(Reuters) – Bayer AG unit Monsanto has asked a California judge in the litigation over its glyphosate-based weed killer Roundup allegedly causing cancer to limit evidence by splitting an upcoming trial into two phases, a request previously successful with another judge.
FILE PHOTO: The logo of Bayer AG, February 24, 2014. REUTERS/Ina Fassbender/File Photo
Monsanto in a previously unreported filing on Jan. 15 asked California Superior Court Judge Winifred Smith in Oakland to split a March trial by a California couple into two phases.
Such a step would limit evidence the plaintiffs in the litigation consider crucial to their cases and describe as critical to a jury last year awarding $289 million in a similar case.
Under the company’s proposal, lawyers for Alva and Alberta Pilliod in the initial trial phase would be barred from introducing evidence that the company allegedly attempted to influence regulators and manipulate public opinion.
Such evidence would be allowed only if glyphosate was found to have caused the Pilliods’ cancer and the trial proceeded to a second phase to determine the company’s liability.
A hearing on the issue is scheduled for Feb. 8.
“This court need only look across the Bay to determine whether (splitting up the trial) is appropriate for a Roundup/glyphosate trial,” the company said in the filing.
U.S. District Judge Vince Chhabria in San Francisco, who oversees the federal Roundup litigation with some 680 cases pending before him, on Jan. 3 approved the company’s request to initially limit evidence in upcoming trials before him.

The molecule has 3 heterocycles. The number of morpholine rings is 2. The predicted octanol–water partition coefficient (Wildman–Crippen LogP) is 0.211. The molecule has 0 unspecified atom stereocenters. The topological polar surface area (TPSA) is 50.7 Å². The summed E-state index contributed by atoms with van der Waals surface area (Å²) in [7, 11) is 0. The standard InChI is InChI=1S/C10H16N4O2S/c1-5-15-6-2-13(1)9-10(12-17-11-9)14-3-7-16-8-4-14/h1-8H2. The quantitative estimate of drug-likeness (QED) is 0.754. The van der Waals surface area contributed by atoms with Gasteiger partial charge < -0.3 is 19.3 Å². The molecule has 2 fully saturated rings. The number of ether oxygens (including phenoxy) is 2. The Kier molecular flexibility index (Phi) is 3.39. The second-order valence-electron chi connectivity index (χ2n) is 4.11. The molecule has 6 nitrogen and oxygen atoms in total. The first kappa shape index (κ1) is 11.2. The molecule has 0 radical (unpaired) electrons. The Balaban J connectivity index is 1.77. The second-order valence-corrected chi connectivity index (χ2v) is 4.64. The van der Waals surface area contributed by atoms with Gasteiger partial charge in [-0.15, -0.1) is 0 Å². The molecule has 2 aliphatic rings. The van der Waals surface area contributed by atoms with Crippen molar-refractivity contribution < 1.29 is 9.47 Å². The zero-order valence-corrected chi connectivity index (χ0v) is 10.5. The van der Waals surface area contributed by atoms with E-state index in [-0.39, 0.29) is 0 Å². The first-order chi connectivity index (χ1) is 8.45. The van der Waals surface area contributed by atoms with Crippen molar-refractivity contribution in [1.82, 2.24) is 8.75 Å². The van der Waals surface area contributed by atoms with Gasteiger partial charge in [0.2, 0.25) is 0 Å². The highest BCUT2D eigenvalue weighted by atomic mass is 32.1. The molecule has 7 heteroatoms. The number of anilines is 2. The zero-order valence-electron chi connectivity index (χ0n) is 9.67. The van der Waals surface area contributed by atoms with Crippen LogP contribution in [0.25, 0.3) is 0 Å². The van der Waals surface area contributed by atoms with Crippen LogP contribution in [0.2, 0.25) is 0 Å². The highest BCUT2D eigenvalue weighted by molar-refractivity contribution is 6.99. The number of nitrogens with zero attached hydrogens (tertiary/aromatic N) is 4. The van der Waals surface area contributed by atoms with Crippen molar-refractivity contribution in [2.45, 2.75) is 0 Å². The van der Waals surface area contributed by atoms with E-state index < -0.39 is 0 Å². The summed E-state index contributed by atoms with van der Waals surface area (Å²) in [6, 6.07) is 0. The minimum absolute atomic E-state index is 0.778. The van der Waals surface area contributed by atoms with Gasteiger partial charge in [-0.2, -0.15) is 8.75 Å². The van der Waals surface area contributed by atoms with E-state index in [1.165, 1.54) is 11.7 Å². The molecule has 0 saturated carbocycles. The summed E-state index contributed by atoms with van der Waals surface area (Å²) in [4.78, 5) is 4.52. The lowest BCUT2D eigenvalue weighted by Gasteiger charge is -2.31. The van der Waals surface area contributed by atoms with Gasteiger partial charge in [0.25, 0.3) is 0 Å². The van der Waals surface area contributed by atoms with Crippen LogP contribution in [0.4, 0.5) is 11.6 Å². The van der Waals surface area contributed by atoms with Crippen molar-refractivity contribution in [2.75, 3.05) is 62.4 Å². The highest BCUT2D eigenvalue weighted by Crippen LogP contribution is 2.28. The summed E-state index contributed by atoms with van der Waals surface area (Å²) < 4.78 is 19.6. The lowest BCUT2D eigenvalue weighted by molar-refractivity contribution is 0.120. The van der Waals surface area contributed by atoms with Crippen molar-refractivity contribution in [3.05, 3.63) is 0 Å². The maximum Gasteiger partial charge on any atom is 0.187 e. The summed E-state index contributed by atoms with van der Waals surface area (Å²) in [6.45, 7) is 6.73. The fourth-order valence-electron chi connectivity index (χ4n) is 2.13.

Following Chhabria’s decision, Bayer’s shares rose more than 6 percent.
Lawyers for the Pilliods on Tuesday declined to comment, saying they would file their response with the court on Jan. 28.
In front of Chhabria, the attorneys said their scientific evidence allegedly showing glyphosate causes cancer was inextricably linked to Monsanto’s alleged wrongful conduct.
The lawyers contended that such evidence, including internal Monsanto documents, showed the company’s misconduct and was critical to California state court jury’s August 2018 decision to award $289 million in a similar case.
The verdict sent Bayer shares tumbling though the award was later reduced to $78 million and is under appeal.
Bayer denies allegations that glyphosate causes cancer, saying decades of independent studies have shown the world’s most widely-used weed killer to be safe for human use.
But the company faces more than 9,300 U.S. lawsuits over Roundup’s safety in state and federal courts across the country.
The Pilliods’ case is scheduled to go to trial on March 18. The couple, who are in their 70s, allege their regular use of Roundup between 1975 and 2011 caused them to develop non-Hodgkin lymphoma, a cancer of the lymph system.
Reporting by Tina Bellon; Editing by James Dalgleish